In order for students to be fluent in basic addition facts, they need to visually decompose numbers in their head. If students aren’t able to do this, then they are most likely struggling with subitizing, doubling, skip counting, and/or making 10. All of which require visualization skills to complete. Mrs. Smith will need to go all the way back and identify which of these skills students are struggling with and reteach with concrete models, then scaffold it to the abstract. We call this CRA (Concrete, Representations, Abstract). Once the students have a strong understanding of the concrete models, then they move to the picture models, and then they can move to the abstract which in this case is the addition facts test.

It’s tempting as teachers for us to jump straight to the abstract. However, if we want students to make visual connections, which is again the foundation of comprehension, then we need to take the time to make math visible.

Below are some ways you can make math visible to your students.


Important facts vs. Interesting detail.

When we are trying to solve a problem, we are often faced with the task of sorting through which information we need and which information is interesting but unnecessary to solve the problem.

Students will go through the problem and determine which information is an important fact or interesting detail. I used to call interesting details, “trash”. However, I realized that information wasn’t trash. It was there to help us understand what was going on in the problem but wasn’t necessarily something we needed to solve the problem. Now instead of calling it trash we just call it an interesting detail. Meaning it's not something we need to solve the problem.

An important skill we use during this thinking piece is Chunk and Think. This is where we go through all of the information, chunk, and think "Will this information help me solve my problem or answer my question?"

Below you will find an example of how you would go through this process in a word problem.

Students will go through the problem and determine which information is an important fact or interesting detail. I used to call interesting details, “trash”. However, I realized that information wasn’t trash. It was there to help us understand what was going on in the problem but wasn’t something we necessarily needed to solve the problem.

As we work through this problem, we would go through it and first make sure we understood what the question was asking. In the problem above, we wanted to know how many pieces of mint gum we had.

Now it's time to Think and Chunk. We go back and reread the problem and ask “Will this help me find how many pieces of mint gum there were?” If the answer was yes we would circle it or highlight it to show we are going to use that information to solve the problem. We would then move on and read our next chunk.

Word problems are just one way we use the skill "Determine Importance." This skill is used in all problem-solving scenarios, which we will explore in greater detail in the month of March.


When I was a 4th-grade math teacher, I had to teach my students how to do 2 digit by 2 digit multiplication. It filled me with dread when the time came to teach this skill. I knew from experience that students were going to struggle with what to multiply and what to do when they had to drop to the second line and add a zero. There were tricks and sayings students could use to work through the process, but I also knew from experience that even with these tricks my students would still struggle. Not because they weren’t capable, but because the complexity of the algorithm would intimidate them.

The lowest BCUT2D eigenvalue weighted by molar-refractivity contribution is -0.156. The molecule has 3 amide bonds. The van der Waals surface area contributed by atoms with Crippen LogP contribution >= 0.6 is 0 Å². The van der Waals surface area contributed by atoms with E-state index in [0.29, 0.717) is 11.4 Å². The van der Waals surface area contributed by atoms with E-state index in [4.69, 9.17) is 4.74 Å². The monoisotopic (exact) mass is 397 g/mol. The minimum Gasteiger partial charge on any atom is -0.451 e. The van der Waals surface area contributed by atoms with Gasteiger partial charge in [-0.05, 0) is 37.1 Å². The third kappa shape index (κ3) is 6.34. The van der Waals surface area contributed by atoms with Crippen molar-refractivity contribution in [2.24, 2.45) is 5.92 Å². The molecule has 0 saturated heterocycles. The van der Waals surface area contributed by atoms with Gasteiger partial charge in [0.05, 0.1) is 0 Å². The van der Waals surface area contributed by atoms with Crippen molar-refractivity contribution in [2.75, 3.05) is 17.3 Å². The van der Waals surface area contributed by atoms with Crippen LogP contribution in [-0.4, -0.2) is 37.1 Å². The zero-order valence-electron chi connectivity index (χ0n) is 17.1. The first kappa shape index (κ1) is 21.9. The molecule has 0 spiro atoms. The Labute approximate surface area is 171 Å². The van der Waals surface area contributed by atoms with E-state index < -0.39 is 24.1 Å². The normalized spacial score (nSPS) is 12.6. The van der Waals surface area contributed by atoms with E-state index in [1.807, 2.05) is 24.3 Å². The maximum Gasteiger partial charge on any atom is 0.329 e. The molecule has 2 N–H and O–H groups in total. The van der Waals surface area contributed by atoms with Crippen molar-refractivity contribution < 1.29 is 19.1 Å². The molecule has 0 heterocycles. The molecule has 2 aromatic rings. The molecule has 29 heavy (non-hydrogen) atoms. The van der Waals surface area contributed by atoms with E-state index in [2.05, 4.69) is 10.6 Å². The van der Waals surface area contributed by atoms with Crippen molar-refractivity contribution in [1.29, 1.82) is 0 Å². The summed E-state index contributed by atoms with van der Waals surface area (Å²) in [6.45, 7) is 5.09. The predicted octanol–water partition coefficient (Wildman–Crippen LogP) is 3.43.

I decided to try something I hadn’t done before. I put the problem 24 x 17 on the board and told them to solve it with their table partner. There were some groans and a lot of “but we haven’t been taught this!” I told them to think about what they knew from 3rd grade about multiplication and to use that information to find a way to solve it.

After a few minutes, the students settled in and found ways to solve the problem. After about 10 minutes I had students solving the problems in a variety of ways and they were doing it correctly! The pride they had in themselves is something I will never forget.

Soon other students started to come up with ways to solve the problem. I had the students share with the class how they solved the problem and why they solved it this way. The students had made connections from 3rd grade and could apply what they already knew to a more challenging problem.

In our everyday lives, we all have unique experiences which allow us to make connections in different ways. The same applies when we are tackling math problems. Because of these unique experiences, it is important that as teachers we encourage flexible and creative thinking. There’s more than one way to make a connection, therefore, there’s more than one way to solve a problem.

However, too often students are looking for the “right” way to solve a math problem. A lot of this stems from the procedural strategies like problem-solving checklists and algorithms that we teach our students. Checklists and algorithms have their place in math but they can not solely stand on their own.

Creative and flexible thinking must also be a part of the equation.

A bonus is students may see a different way to solve a problem that you may never have thought of. This can strengthen and deepen not only your student's understanding but your own personal understanding of the problem as well. Some of my best teaching strategies came from students that were allowed to share the strategies they created based on their own personal understanding and connections.

Below is a graphic that goes into even more detail about Making Connections.

This graphic gives tips and question stems to help guide students as they make connections while solving problems. We will go into this in greater detail in future blog posts/


Solving the problem seems pretty straightforward? Just take the numbers and do the math. But there’s so much more to it than that. During the explore section students will continue to go through the 4 different thinking skills to identify what the problem is and what information is needed to solve the problem. As students go through the process to solve the problem you will find that the 4 thinking strategies will come into play but now in just a different capacity.


Being consistent with these skills will help students work through the problem-solving process. In the next month, we are going to look at Define, Explore, Solve in greater detail. I will share how this looks in word problems, stem activities, computation problems, etc. I will also provide activities you can use in your classroom to begin implementing in your classroom.